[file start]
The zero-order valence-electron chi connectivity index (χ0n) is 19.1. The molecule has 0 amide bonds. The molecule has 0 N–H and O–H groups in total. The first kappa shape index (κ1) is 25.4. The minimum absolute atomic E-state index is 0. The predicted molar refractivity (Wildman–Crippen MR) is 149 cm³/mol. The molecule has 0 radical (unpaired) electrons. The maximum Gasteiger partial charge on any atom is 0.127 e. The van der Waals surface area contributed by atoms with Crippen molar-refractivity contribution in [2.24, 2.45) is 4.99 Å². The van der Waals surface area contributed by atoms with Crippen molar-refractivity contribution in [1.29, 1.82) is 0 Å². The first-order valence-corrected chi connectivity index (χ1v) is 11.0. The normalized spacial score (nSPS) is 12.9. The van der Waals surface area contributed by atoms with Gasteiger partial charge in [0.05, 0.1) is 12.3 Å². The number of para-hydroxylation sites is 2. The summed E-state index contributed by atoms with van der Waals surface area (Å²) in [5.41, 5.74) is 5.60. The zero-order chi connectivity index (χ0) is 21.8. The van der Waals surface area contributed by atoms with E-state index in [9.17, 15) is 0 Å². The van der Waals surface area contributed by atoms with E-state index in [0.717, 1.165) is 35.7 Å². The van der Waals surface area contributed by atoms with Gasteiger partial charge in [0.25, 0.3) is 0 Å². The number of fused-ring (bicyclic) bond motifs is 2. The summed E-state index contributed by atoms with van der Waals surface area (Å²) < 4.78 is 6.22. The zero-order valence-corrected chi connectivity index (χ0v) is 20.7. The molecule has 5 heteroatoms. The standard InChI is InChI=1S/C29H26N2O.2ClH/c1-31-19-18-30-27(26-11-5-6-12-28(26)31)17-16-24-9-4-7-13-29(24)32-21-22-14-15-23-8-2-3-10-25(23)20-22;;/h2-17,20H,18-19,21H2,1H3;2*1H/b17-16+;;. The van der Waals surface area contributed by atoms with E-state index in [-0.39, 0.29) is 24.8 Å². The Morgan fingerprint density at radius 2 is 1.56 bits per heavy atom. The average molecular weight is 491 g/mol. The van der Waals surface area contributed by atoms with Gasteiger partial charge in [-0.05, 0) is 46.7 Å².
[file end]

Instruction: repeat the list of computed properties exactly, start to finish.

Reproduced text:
The zero-order valence-electron chi connectivity index (χ0n) is 19.1. The molecule has 0 amide bonds. The molecule has 0 N–H and O–H groups in total. The first kappa shape index (κ1) is 25.4. The minimum absolute atomic E-state index is 0. The predicted molar refractivity (Wildman–Crippen MR) is 149 cm³/mol. The molecule has 0 radical (unpaired) electrons. The maximum Gasteiger partial charge on any atom is 0.127 e. The van der Waals surface area contributed by atoms with Crippen molar-refractivity contribution in [2.24, 2.45) is 4.99 Å². The van der Waals surface area contributed by atoms with Crippen molar-refractivity contribution in [1.29, 1.82) is 0 Å². The first-order valence-corrected chi connectivity index (χ1v) is 11.0. The normalized spacial score (nSPS) is 12.9. The van der Waals surface area contributed by atoms with Gasteiger partial charge in [0.05, 0.1) is 12.3 Å². The number of para-hydroxylation sites is 2. The summed E-state index contributed by atoms with van der Waals surface area (Å²) in [5.41, 5.74) is 5.60. The zero-order chi connectivity index (χ0) is 21.8. The van der Waals surface area contributed by atoms with E-state index in [9.17, 15) is 0 Å². The van der Waals surface area contributed by atoms with E-state index in [0.717, 1.165) is 35.7 Å². The van der Waals surface area contributed by atoms with Gasteiger partial charge in [0.25, 0.3) is 0 Å². The number of fused-ring (bicyclic) bond motifs is 2. The summed E-state index contributed by atoms with van der Waals surface area (Å²) < 4.78 is 6.22. The zero-order valence-corrected chi connectivity index (χ0v) is 20.7. The molecule has 5 heteroatoms. The standard InChI is InChI=1S/C29H26N2O.2ClH/c1-31-19-18-30-27(26-11-5-6-12-28(26)31)17-16-24-9-4-7-13-29(24)32-21-22-14-15-23-8-2-3-10-25(23)20-22;;/h2-17,20H,18-19,21H2,1H3;2*1H/b17-16+;;. The van der Waals surface area contributed by atoms with E-state index in [-0.39, 0.29) is 24.8 Å². The Morgan fingerprint density at radius 2 is 1.56 bits per heavy atom. The average molecular weight is 491 g/mol. The van der Waals surface area contributed by atoms with Gasteiger partial charge in [-0.05, 0) is 46.7 Å².